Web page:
Twisting is a pretty common interaction that we’ve sort of taken for granted. You can use it for any sort of secure tightening (or loosening) action, or even for compression and expansion, especially given that it requires much lesser effort… take the car-jack for instance.

The twisting action is a fun and functional one, and it found its way into this Joseph Joseph Lemon Juicer, and consequently into the Twist Press, a hand-operated espresso maker that can rival a state-of-the-art, expensive, espresso machine. The Twist uses a container with a helical guide, and a plunger that twists downwards, forcing the liquid through the coffee powder. It creates a high-pressure that’s effortless and powerful enough to churn out a thick coffee concentrate that you most definitely wouldn’t get with a french-press or a pour-over.

80% of the fun is in operating the Twist (the remaining 20% is in drinking your coffee, duh!) With the simple, effortless interaction that is a whole lot easier than applying vertical pressure (as you probably would with an aeropress), the Twist allows you to brew the coffee you desire. Just by regulating the amount of water and the brew time, you can make yourself anything from an intense, thick shot of espresso, to a tall, irresistible glass of black coffee. With just three cylindrical parts that can easily be rinsed under running water or placed in a dishwasher, maintaining the Twist is as simple as operating it is… Be careful though, you may find yourself making too many cups of coffee!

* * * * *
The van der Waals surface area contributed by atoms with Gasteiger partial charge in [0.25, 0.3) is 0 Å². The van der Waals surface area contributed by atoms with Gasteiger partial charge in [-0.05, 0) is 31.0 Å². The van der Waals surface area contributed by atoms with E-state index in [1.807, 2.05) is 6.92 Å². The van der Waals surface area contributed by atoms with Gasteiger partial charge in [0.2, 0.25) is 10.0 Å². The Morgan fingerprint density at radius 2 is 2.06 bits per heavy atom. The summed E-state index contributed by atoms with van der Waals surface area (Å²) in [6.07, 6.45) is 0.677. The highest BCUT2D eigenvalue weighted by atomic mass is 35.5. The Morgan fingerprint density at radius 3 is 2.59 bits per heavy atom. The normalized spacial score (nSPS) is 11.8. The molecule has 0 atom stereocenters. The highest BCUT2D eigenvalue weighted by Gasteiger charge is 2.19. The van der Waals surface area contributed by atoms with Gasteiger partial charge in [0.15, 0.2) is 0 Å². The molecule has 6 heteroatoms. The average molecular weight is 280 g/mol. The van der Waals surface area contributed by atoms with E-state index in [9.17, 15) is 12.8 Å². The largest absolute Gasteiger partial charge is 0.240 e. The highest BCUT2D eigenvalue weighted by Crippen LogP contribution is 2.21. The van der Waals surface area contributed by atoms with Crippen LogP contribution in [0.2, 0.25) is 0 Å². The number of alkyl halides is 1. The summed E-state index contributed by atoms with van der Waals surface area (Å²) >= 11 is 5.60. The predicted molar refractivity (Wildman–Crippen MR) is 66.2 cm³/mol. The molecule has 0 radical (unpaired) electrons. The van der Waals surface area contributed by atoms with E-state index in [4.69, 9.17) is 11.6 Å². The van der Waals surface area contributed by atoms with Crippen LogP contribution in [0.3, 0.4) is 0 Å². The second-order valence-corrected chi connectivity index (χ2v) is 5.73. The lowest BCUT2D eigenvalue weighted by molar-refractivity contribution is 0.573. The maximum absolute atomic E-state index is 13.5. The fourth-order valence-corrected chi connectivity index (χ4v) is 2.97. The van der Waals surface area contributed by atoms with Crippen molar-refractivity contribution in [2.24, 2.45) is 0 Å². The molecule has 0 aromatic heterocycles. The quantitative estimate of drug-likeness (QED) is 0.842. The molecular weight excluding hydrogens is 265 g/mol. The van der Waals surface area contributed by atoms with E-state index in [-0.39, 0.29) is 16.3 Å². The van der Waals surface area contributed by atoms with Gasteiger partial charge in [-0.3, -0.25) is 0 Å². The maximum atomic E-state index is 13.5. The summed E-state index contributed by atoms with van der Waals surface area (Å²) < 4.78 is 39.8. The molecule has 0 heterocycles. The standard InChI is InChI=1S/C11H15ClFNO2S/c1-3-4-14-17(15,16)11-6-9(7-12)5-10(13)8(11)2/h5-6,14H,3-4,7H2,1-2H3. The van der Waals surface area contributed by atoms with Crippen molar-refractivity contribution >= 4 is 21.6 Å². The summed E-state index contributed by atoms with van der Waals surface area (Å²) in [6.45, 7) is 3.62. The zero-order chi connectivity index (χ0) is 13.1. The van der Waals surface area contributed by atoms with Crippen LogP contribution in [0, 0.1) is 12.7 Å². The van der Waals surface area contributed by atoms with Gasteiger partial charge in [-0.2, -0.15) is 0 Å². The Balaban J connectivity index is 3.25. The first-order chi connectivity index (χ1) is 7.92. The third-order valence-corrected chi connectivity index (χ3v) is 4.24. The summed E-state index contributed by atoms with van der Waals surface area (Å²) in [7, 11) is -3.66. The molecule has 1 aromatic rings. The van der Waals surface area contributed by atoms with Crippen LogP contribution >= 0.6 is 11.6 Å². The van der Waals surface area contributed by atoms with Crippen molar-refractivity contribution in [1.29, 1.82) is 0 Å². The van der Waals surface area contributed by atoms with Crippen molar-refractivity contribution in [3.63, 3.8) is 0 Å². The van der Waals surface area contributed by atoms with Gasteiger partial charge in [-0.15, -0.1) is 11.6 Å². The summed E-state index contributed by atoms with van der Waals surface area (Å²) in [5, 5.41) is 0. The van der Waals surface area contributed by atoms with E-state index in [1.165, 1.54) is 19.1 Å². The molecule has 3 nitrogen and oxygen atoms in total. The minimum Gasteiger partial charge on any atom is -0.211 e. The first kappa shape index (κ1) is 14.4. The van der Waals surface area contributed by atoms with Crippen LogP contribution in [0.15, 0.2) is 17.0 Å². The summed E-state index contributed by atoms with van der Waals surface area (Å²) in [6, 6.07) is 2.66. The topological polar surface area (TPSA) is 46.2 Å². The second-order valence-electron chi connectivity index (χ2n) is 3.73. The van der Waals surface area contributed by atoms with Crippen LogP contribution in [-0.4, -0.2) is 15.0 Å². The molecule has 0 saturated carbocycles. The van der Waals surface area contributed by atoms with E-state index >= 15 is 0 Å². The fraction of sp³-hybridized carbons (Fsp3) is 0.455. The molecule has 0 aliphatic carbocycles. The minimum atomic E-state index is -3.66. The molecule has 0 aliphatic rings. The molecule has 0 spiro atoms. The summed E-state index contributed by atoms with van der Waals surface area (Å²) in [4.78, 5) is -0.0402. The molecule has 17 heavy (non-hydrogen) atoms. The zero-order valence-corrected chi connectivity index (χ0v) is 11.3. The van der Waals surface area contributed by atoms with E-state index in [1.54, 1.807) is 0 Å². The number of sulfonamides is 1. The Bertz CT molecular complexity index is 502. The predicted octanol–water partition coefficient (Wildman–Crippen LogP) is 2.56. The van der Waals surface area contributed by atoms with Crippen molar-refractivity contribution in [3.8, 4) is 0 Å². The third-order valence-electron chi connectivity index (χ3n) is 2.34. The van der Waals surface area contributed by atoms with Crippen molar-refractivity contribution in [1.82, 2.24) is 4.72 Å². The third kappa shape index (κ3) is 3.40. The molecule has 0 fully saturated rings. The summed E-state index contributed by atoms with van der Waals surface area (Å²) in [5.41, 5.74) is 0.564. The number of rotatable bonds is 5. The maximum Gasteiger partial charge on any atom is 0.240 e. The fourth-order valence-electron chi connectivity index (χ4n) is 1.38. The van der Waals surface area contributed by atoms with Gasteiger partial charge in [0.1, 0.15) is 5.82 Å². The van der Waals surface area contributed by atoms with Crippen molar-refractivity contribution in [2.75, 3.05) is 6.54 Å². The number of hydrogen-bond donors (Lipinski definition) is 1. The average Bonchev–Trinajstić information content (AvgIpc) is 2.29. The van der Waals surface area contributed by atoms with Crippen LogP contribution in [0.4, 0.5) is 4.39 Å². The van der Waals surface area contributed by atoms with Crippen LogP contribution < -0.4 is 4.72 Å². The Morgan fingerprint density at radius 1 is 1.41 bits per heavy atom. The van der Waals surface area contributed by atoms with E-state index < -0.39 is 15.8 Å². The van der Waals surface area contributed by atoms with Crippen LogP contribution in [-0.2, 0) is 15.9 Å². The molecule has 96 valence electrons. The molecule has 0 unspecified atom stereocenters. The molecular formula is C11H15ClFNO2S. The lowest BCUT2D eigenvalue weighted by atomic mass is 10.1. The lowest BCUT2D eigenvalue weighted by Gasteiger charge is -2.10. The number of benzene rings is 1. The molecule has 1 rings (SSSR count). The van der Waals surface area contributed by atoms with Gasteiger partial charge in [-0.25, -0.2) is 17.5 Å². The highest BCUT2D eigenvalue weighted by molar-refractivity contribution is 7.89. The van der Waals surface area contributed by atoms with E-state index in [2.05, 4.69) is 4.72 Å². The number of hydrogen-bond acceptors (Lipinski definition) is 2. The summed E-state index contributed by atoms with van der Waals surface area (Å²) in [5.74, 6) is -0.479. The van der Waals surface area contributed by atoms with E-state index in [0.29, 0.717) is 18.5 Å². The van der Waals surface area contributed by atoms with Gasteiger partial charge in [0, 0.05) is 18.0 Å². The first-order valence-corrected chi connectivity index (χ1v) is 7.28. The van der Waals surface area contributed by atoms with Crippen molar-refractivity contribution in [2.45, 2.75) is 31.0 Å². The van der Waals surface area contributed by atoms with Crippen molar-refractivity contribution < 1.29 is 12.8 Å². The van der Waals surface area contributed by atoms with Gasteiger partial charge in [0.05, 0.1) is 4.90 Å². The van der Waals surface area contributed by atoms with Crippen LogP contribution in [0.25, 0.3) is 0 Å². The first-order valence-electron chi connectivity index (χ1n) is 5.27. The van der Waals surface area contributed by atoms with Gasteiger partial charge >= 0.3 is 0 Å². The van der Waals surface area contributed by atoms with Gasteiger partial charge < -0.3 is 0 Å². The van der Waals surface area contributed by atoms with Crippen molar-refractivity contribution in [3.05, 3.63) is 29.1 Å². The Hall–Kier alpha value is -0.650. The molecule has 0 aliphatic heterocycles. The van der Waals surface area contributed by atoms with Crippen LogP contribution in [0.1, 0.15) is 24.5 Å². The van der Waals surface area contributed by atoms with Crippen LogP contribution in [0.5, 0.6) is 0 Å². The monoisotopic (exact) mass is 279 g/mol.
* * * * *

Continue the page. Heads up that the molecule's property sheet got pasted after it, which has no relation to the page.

Designer: Barista & Co.

Coffee GIF | The Twist Press brings joy to the process of coffee-brewing

The Twist Press brings joy to the process of coffee-brewing

The Twist Press brings joy to the process of coffee-brewing

The Twist Press brings joy to the process of coffee-brewing

The Twist Press brings joy to the process of coffee-brewing

The Twist Press brings joy to the process of coffee-brewing

The Twist Press brings joy to the process of coffee-brewing

The Twist Press brings joy to the process of coffee-brewing

The Twist Press brings joy to the process of coffee-brewing

The Twist Press brings joy to the process of coffee-brewing

Woodworker Builds Automatic Dog Petting Machine

Petting dogs is tough work. And when you pet them, they just want more and more. This can be tough on our wimpy 21st-century arms that are only used to holding smartphones. What can we do? Well, the answer as always is technology. Dogs demand the pets 24/7 and that’s like a damn workout. That’s why we need an automatic dog-petting machine like this one built by Michigan woodworker Matt Thompson.

Hey, we have our massage chairs so why shouldn’t our pets have some fun too? To make this contraption fun to watch, he gave it a Rube Goldberg style flare. Bonnie clearly likes getting pet by this machine, but Clyde is just too short, so he needs to be lifted up to enjoy it. Thanks Clyde. Your master built this so he wouldn’t have to do any work and he still has to lift you up.

I’d say this is more of a Clyde punishing machine. When he does something bad he gets to watch Bonnie get pets, but sorry Clyde, you’re too short.

[via Laughing Squid via Geekologie]